Before The Wire
"I mean, we're the homicide unit, the murder police, the highly trained investigative elite who always get their man"¦""Careful," says McLarney, "You're giving me an erection."
I came to Homicide after watching all five magnificent seasons of The Wire on DVD. And if you haven't seen that series, do yourself a huge favor and check it out. Homicide : A Year on the Killing Streets was written by David Simon while he was a newspaper reporter for the Baltimore Sun. Published in 1991, the book chronicles a year he spent observing the work of the homicide unit of the Baltimore police department. During that time, he watches and reports on the full range of procedures that the police follow when they investigate a homicide.
The initial investigation of the crime scene, the search for and interviews of witnesses and suspects, the forensic examination of the bodies done by the medical examiners and the role of the investigating officers during the trial of alleged suspects are looked at in a variety of cases, including one where a suspect is shot by police, and another where a police officer is the target of an attempted murder. In between and during case investigations, we're also treated to the behind the scenes workings of the unit, the personalities and politics that are part of any organizational structure. And it's not always a flattering portrait.
Simon brings to the work a reporter's eye for detail mirroring the polices' own attention to detail and near obsessive compulsion to trying to figure out a clue, from the months long investigation into the rape and murder of a young girl, to one detective trying to understand why the shoes of a supposed murder victim werepositioned under the wrong feet of the hanging corpse.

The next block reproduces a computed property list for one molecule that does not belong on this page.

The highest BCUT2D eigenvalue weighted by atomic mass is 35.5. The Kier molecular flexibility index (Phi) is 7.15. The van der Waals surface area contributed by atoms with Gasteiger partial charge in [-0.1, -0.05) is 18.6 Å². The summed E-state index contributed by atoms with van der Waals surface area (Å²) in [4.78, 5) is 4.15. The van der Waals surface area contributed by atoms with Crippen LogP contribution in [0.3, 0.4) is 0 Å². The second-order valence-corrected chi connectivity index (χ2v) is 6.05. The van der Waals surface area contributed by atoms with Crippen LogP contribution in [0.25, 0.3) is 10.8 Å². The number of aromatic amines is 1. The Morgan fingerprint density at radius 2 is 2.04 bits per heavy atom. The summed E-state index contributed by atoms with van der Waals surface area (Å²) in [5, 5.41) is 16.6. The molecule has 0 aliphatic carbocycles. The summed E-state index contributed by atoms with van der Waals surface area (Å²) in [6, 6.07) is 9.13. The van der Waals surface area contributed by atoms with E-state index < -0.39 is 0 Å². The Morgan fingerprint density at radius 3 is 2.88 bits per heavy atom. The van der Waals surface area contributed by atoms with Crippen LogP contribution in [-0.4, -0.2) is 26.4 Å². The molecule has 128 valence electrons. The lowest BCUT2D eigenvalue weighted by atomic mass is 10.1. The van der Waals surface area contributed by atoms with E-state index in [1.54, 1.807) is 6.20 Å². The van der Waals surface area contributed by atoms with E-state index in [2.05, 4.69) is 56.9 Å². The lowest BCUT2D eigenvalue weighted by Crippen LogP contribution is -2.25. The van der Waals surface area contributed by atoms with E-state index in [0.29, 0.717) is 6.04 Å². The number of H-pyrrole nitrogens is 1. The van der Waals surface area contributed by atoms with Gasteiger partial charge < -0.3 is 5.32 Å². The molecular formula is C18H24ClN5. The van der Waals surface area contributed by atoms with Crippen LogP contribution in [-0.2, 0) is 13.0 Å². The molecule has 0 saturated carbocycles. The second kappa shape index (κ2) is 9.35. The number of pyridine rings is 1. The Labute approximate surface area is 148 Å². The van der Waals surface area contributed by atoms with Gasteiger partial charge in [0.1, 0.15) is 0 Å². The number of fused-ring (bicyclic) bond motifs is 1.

Simon also reports the gallows humor that the investigators share amongst themselves. A willingness to joke about some of the obscene brutality they witness that's somehow made more tolerable by their attempts to find humor in some ghastly situations. Those attempts at humor are a safety valve to release the pressure of the job that exposes them to the worst aspects of humanity-- which will occasionally override their professionalism as they contemplate committing some violence to the father who brutally murdered his two-year-old son then carelessly attempts to lie his way out of responsibility for the hideous crime.
That police professionalism does not always prevail as Simon wryly alludes when he opines "Police brutality? To hell with that. Police work has always been brutal; good police work, discreetly so." Not exactly a comforting thought. But understandable, given the context.
It's a pretty good piece of journalism, but at over 500 pages, it's probably more than can be digested easily. The style of writing that works for a feature article in the Sunday edition of a newspaper or perhaps a magazine article becomes pretty ponderous after a while. And while a full year of covering this kind of story allows for an examination of the workings of the unit in all kinds of weather and a variety of situations, it also ensures that the "story" can't include a happy ending. Not while people are still killing each other. As Simon lapses into prose towards the end of the book, he notes "The world never stops calling for a little dignity, a little propriety, but the cops never stop calling for the morgue wagon; between the two lies an abyss that can never be bridged."
So, not a ringing endorsement for the work, I regret to say. It's a fine piece of reporting, but that doesn't always make for an enjoyable read. But, I say again, check out The Wire on DVD. I've watched all five seasons twice. It's that good. (Yeah that's where I've been-- sue me) You can also check out the television series based on this book (all seven seasons) here.